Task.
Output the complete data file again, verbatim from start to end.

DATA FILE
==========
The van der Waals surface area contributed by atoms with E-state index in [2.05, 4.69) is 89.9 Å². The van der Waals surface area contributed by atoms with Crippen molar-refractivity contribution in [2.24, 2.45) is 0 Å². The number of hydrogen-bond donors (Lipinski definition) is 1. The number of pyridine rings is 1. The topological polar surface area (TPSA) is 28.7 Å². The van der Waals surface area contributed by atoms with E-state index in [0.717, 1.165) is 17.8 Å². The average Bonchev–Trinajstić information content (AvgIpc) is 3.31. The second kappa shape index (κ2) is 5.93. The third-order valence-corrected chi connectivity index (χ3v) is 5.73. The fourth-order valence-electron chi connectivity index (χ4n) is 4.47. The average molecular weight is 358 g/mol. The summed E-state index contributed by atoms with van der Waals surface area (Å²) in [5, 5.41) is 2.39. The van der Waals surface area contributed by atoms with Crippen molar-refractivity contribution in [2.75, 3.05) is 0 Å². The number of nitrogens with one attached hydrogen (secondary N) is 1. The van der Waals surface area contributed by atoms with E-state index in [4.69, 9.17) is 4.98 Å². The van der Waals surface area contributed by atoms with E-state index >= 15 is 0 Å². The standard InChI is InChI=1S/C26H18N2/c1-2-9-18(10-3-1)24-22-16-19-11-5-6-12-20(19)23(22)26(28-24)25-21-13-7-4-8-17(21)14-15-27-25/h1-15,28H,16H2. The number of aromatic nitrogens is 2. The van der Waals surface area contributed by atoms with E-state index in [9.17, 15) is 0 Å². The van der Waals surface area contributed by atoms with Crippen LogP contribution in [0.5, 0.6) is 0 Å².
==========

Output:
The van der Waals surface area contributed by atoms with E-state index in [2.05, 4.69) is 89.9 Å². The van der Waals surface area contributed by atoms with Crippen molar-refractivity contribution in [2.24, 2.45) is 0 Å². The number of hydrogen-bond donors (Lipinski definition) is 1. The number of pyridine rings is 1. The topological polar surface area (TPSA) is 28.7 Å². The van der Waals surface area contributed by atoms with E-state index in [0.717, 1.165) is 17.8 Å². The average Bonchev–Trinajstić information content (AvgIpc) is 3.31. The second kappa shape index (κ2) is 5.93. The third-order valence-corrected chi connectivity index (χ3v) is 5.73. The fourth-order valence-electron chi connectivity index (χ4n) is 4.47. The average molecular weight is 358 g/mol. The summed E-state index contributed by atoms with van der Waals surface area (Å²) in [5, 5.41) is 2.39. The van der Waals surface area contributed by atoms with Crippen molar-refractivity contribution in [2.75, 3.05) is 0 Å². The number of nitrogens with one attached hydrogen (secondary N) is 1. The van der Waals surface area contributed by atoms with E-state index in [4.69, 9.17) is 4.98 Å². The van der Waals surface area contributed by atoms with E-state index >= 15 is 0 Å². The standard InChI is InChI=1S/C26H18N2/c1-2-9-18(10-3-1)24-22-16-19-11-5-6-12-20(19)23(22)26(28-24)25-21-13-7-4-8-17(21)14-15-27-25/h1-15,28H,16H2. The number of aromatic nitrogens is 2. The van der Waals surface area contributed by atoms with E-state index in [9.17, 15) is 0 Å². The van der Waals surface area contributed by atoms with Crippen LogP contribution in [0.5, 0.6) is 0 Å².